In 1997, CSI Hydrostatic Testers of Lafayette, Louisiana, a subsidiary of TransCoastal Marine Services, introduced a new pipe burial approach - pipe burial from the stern end of the Discovery, a 270-ft-long MSV (multi-service support) vessel with high volume jetting equipment. Their approach has been to provide burial capability as a subcontractor to pipelay contractors, so the contractor's pipelay equipment can focus on pipelay operations and not burial operations. Their approach was quite successful because they buried 235,376 ft of pipe in 1997.

Ceanic Corporation was recently awarded a contract by Shell to provide a ROV deepwater jetting system to facilitate burial of pipelines in 2,000-3,000 ft water depths. The system is a 3rd generation jetting system, which is being built by Perry TriTech and scheduled to commence work in December of 1998. Ceanic presently plans to use their newly acquired Ceanic Legend, a DP RSV as the support vessel for performing the deepwater burial work.

Experience

For 1998, the number one problem for the offshore pipeline and subsea construction industry is finding or maintaining qualified and experienced people. Several of the contractors shared opinions about the problem.

According to David Hebert of Broussard Brothers: "The key to any good operation is to use the same people year in and year out. Good personnel is matter of training and keeping them long enough so they understand exactly how the company operates. It takes a long time to get 25-30 hands to operate efficiently a shift on a lay barge." By keeping good people it is easier to maintain a good safety record. Hebert said that "if you don't have a good safety record, it is hard to survive in the downturn."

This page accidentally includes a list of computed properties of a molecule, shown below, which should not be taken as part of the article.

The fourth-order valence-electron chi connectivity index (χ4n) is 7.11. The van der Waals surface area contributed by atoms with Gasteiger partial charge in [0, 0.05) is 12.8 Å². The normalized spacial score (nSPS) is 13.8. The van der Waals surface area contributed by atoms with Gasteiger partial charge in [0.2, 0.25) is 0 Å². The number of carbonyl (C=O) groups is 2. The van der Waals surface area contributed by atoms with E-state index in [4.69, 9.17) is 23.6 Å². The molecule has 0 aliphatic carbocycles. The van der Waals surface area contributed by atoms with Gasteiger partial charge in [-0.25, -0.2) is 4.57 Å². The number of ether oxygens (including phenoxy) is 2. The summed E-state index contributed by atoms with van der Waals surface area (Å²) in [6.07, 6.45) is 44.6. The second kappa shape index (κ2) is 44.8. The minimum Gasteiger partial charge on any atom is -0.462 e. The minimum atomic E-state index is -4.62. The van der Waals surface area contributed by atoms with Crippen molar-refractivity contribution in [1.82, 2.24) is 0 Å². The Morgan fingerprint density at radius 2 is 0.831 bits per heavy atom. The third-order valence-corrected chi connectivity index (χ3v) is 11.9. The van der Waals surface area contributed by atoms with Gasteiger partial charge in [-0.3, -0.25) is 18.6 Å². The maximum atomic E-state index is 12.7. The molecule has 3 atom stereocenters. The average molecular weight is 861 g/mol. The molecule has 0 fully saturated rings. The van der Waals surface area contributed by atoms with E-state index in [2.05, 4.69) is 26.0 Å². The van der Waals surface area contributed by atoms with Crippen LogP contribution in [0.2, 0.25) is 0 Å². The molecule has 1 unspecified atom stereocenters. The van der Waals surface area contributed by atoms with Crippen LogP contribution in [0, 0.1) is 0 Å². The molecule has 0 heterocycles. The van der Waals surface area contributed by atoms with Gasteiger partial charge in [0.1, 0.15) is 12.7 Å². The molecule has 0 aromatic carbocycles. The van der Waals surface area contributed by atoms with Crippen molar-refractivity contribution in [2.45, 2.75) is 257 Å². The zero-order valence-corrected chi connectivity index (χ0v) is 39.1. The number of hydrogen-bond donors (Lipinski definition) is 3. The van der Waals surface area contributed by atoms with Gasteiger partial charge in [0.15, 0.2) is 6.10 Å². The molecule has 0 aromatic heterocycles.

Skipper Strong of Quantum Offshore Contractors points out that "the shortage of experience and technically oriented personnel is driving the operators to one-stop shopping and the results are alliances."

Thad "Bo" Smith agrees. "In the 1970s, the cycles lasted long enough to develop the people. That is what has to happen today. The cycle has to be long enough so that people can have a career. In today's market, you have to develop your own people."

William Fulthorpe, General Manager for Sales and Business Development points out that "The increased work load has been falling on the shoulders of those who have been in the industry for 8-10 years. At CSO, we have an average of 10 years of experience, then suddenly there is a big gap between the experienced and the new-to-the-industry, with 0-2 years experience."

Author

E. Kurt Albaugh, PE is a Senior Consulting Engineer at Mustang Engineering. He specializes in economic, cost and feasibility studies for offshore and onshore field developments. He holds a BSCE from Youngstown State University and a MCE from Rice University. He has been involved in the offshore industry for 24 years and has authored or co-authored 15 articles and prepared 3 technical posters.

Copyright 1998 Oil & Gas Journal. All Rights Reserved.